María Herron carefully measures out two spoonfuls of La Carreta Cuban coffee while I take in the books lining the shelves of her store. As the cafecito brews, she sets out two saucers and espresso cups – her mothers’, she explains – as she discusses rising gentrification in her neighborhood, racial politics, and the quality of nearby schools. “There are all these conversations that need to be talked about,” she says, and then gestures to the coffee, “over something like this.”
Herron opened Mil Mundos, a bilingual bookstore and community space, this March to bring radical literature to her predominantly Latinx neighborhood of Bushwick in Brooklyn. Mil Mundos stocks about half of its books in Spanish, and walking around the store, you’re just as likely to stumble upon a copy of An Indigenous Peoples’ History of the United States as Los condenados de la tierra.
For Herron, the Spanish-language titles and sign on the front door greeting visitors with a “Bienvenidos! Pasale,” are essential to making Mil Mundos a welcoming space. She knows all too well that the residents of her neighborhood might not feel comfortable stepping inside a bookstore.
At a previous job, Herron remembers watching the friends of the bookstore’s Black and Latinx interns dash in and out. “They’re like, ‘I can’t afford anything in here; I don’t want to mess anything up,’” she remembers. It upset her, but she kind of got it. If you grew up in housing projects, attending under-resourced schools, or with a library that was only open four hours a day, it wasn’t a longshot to think a bookstore was too nice for you.
But Herron doesn’t want Mil Mundos to be like that. In fact, she describes the bookstore on its website as “a space where two people can talk excitedly in any language without being told to keep the volume down; where culture is celebrated and held close.” That’s where the coffee comes in, it’s part of welcoming her neighbors into the space.
Mil Mundos is the only bookstore east of Myrtle Avenue in Bushwick. Herron remembers a friend of hers, who grew up in Bushwick, saying, “There was never a bookstore here. Bookstores are a Manhattan thing.”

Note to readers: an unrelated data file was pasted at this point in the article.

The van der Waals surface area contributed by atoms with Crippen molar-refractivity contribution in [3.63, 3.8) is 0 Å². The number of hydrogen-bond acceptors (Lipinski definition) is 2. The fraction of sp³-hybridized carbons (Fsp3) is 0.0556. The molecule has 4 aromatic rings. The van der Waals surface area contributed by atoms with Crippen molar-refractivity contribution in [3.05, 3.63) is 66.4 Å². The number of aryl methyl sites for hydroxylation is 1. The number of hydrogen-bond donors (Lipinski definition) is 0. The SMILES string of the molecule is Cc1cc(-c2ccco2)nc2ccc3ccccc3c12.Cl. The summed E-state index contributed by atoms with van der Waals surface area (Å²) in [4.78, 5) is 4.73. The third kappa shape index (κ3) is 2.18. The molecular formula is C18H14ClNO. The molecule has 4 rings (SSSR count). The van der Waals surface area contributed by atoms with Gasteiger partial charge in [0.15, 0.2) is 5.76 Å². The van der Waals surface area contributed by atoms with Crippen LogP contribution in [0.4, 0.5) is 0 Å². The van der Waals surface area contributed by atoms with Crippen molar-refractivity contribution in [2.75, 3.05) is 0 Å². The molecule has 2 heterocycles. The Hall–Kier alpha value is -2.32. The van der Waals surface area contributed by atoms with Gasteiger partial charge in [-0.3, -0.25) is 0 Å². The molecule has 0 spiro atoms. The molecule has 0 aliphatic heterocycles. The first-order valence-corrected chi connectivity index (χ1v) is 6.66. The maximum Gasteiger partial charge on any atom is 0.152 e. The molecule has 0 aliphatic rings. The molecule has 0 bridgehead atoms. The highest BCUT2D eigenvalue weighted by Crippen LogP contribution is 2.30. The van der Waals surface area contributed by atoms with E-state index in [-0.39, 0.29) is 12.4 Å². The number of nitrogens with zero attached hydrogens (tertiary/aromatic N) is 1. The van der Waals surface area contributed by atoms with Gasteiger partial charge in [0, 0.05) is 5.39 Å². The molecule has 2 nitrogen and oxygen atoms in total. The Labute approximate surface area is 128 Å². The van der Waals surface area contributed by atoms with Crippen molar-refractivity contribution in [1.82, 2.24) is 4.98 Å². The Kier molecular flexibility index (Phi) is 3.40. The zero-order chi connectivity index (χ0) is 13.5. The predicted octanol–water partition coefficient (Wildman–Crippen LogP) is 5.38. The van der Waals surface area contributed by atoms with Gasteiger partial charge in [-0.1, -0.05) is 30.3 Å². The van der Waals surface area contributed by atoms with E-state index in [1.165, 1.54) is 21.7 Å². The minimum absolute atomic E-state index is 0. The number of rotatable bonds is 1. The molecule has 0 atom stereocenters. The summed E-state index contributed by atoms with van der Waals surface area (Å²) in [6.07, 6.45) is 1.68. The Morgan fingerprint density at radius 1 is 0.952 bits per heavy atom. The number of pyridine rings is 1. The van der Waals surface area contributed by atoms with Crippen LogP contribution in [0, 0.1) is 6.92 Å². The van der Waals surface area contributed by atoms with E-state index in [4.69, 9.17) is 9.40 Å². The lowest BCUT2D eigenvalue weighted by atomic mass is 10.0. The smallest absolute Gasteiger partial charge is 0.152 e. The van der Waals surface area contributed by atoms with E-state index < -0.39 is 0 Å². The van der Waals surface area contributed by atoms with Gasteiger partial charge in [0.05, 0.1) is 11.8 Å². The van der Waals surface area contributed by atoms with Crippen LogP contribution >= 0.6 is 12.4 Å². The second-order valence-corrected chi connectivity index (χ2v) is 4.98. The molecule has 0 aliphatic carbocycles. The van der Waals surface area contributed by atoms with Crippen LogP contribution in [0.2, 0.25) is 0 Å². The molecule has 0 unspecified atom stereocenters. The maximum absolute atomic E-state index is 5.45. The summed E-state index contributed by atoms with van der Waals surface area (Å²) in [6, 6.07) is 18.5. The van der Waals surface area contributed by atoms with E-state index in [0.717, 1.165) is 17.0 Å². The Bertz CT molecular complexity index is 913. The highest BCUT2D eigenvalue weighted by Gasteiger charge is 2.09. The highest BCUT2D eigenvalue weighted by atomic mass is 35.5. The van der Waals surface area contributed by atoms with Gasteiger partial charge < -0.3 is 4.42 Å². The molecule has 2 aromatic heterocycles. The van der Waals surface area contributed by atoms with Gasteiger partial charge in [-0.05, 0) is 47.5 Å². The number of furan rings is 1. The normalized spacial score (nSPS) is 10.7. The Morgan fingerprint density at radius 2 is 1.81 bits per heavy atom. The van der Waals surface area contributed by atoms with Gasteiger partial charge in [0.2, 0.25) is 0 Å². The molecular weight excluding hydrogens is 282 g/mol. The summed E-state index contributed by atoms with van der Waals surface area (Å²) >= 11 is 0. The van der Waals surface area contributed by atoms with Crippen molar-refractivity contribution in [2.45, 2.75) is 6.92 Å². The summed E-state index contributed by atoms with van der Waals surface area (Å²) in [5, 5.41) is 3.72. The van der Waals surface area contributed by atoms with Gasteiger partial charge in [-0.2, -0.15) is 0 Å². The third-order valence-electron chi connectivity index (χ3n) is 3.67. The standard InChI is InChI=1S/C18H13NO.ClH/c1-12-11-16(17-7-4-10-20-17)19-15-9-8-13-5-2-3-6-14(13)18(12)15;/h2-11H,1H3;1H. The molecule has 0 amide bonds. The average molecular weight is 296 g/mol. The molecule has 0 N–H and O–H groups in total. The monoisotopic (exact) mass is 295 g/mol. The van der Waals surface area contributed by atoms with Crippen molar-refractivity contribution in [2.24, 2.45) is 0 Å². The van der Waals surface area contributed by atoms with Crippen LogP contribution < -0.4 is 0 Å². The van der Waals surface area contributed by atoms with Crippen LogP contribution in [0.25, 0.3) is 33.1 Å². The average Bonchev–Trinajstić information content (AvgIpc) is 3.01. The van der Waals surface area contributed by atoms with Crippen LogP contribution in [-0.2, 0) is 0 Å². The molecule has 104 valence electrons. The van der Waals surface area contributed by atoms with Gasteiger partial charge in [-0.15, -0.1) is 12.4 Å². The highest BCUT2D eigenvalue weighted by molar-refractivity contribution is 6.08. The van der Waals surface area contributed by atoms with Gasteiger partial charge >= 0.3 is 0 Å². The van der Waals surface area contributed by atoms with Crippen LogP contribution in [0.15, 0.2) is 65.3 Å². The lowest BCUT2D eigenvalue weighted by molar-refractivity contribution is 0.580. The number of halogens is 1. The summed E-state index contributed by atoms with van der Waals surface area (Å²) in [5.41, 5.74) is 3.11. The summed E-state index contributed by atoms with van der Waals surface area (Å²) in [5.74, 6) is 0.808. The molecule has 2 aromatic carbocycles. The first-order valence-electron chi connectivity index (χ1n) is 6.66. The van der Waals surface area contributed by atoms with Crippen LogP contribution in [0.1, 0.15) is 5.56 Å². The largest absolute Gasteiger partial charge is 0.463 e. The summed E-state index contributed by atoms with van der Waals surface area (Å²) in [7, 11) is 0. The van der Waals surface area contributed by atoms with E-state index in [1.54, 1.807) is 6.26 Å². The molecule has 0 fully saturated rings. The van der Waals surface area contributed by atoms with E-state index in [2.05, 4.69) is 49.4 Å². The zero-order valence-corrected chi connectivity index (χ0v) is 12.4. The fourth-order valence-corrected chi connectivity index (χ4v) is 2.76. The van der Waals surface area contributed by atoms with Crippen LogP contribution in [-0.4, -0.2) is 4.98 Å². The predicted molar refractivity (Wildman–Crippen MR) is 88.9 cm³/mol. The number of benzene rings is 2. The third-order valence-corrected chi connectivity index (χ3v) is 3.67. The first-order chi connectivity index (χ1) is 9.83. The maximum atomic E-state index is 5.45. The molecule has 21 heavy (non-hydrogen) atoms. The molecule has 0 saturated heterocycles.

Herron has plans to welcome her Bushwick neighbors into the store with cafecitos, evening performances and author events, and maybe even a television to watch fútbol matches. But, the core of Mil Mundos’ welcoming philosophy is language justice and partnerships with local schools.
Mil Mundos’ small staff is entirely bilingual and Herron’s committed to making sure it stays that way. “Especially being in this neighborhood, people working behind the counter have to be bilingual, it’s non-negotiable,” she says. “That’s not a bias thing, that’s an accessibility thing. If you don’t speak Spanish, you cannot do your job.”
Herron has tackled the bilingual part of Mil Mundos; what she’s working on now is outreach to local schools. Her aim is to welcome field trips to Mil Mundos. “Those kids need to be brought into a bookstore and told it’s OK,” she says.
But she understands the odds she’s up against. “You want to make space for people to show up. You also want to speak to their experience,” she says. “[But] people are not trying to like spend $30 on a book. People are trying to be OK, and they’re not even getting that, you know.”
Herron knows that even if her neighbors feel comfortable in her store, that doesn’t mean they’ll leave with a book. And it’s about more than just class. “I think a lot of white leftists don’t realize how much trust goes into a brown person picking up a rebellious text in a neighborhood that they live in and need,” she says. “‘Cause they’re trying to be off the radar. They’re trying to not get in trouble.”
Herron herself knows how transformative bookstores can be. She spent four years as a collective member at Bluestockings, the volunteer-run, collectively owned Manhattan bookstore known for its vast collection of books on race, feminism, sexuality, activist strategies, and other social justice issues.
Bluestockings is “definitely what radicalized me,” Herron says, but then backtracks. “Maybe not. I feel like I already was radicalized and I feel like a lot of people are. People are smarter than you think, they just don’t have the lexicon to express themselves.”
If bookstores gave Herron the language to speak about oppression and resistance, then Bushwick is the neighborhood where she wants to translate that language into action. She wants kids to feel welcomed into bookstores at an early age so that they’re not afraid to pick up books about race, sexuality, or politics.
At Mil Mundos, Herron has dedicated herself to bringing a thousands of worlds’ worth of ideas and stories to a community that may have previously lacked the language to express its already strongly held beliefs.
Editor’s Note: To help keep the business open, Herron has launched a crowdfunding campaign. Learn more and donate here.